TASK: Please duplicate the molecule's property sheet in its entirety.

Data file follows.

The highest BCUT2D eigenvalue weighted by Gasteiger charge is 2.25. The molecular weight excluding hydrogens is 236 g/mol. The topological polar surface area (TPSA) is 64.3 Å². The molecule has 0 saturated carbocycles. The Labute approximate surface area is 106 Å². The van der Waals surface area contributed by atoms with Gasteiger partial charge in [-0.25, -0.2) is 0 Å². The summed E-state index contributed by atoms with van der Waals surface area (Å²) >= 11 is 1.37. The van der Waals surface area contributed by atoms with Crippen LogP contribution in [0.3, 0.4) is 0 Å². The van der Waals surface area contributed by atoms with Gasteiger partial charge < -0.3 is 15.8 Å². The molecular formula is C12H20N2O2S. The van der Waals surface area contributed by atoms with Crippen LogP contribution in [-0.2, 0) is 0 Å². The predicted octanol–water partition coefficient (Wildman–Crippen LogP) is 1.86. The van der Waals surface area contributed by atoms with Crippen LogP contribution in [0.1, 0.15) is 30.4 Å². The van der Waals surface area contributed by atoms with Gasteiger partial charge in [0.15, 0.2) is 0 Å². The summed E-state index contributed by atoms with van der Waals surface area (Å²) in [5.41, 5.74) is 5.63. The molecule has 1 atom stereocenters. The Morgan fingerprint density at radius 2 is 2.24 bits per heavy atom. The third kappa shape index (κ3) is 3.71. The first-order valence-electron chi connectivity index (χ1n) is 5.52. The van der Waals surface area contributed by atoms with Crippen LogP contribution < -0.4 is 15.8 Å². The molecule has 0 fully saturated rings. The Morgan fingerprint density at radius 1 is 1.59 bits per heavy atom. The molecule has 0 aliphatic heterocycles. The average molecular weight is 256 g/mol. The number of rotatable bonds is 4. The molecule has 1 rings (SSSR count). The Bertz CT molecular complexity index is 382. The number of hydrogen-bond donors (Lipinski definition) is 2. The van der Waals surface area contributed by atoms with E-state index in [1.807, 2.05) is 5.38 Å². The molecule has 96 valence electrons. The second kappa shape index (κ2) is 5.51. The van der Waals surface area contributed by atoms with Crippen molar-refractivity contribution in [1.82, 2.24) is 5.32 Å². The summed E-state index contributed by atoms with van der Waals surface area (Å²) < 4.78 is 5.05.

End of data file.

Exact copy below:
The highest BCUT2D eigenvalue weighted by Gasteiger charge is 2.25. The molecular weight excluding hydrogens is 236 g/mol. The topological polar surface area (TPSA) is 64.3 Å². The molecule has 0 saturated carbocycles. The Labute approximate surface area is 106 Å². The van der Waals surface area contributed by atoms with Gasteiger partial charge in [-0.25, -0.2) is 0 Å². The summed E-state index contributed by atoms with van der Waals surface area (Å²) >= 11 is 1.37. The van der Waals surface area contributed by atoms with Crippen LogP contribution in [0.3, 0.4) is 0 Å². The van der Waals surface area contributed by atoms with Gasteiger partial charge < -0.3 is 15.8 Å². The molecular formula is C12H20N2O2S. The van der Waals surface area contributed by atoms with Crippen LogP contribution in [-0.2, 0) is 0 Å². The predicted octanol–water partition coefficient (Wildman–Crippen LogP) is 1.86. The van der Waals surface area contributed by atoms with Crippen LogP contribution in [0.1, 0.15) is 30.4 Å². The van der Waals surface area contributed by atoms with Gasteiger partial charge in [0.15, 0.2) is 0 Å². The summed E-state index contributed by atoms with van der Waals surface area (Å²) in [5.41, 5.74) is 5.63. The molecule has 1 atom stereocenters. The Morgan fingerprint density at radius 2 is 2.24 bits per heavy atom. The third kappa shape index (κ3) is 3.71. The first-order valence-electron chi connectivity index (χ1n) is 5.52. The van der Waals surface area contributed by atoms with Crippen LogP contribution < -0.4 is 15.8 Å². The molecule has 0 fully saturated rings. The Morgan fingerprint density at radius 1 is 1.59 bits per heavy atom. The molecule has 0 aliphatic heterocycles. The average molecular weight is 256 g/mol. The number of rotatable bonds is 4. The molecule has 1 rings (SSSR count). The Bertz CT molecular complexity index is 382. The number of hydrogen-bond donors (Lipinski definition) is 2. The van der Waals surface area contributed by atoms with E-state index in [1.807, 2.05) is 5.38 Å². The molecule has 96 valence electrons. The second kappa shape index (κ2) is 5.51. The van der Waals surface area contributed by atoms with Crippen molar-refractivity contribution in [1.82, 2.24) is 5.32 Å². The summed E-state index contributed by atoms with van der Waals surface area (Å²) < 4.78 is 5.05.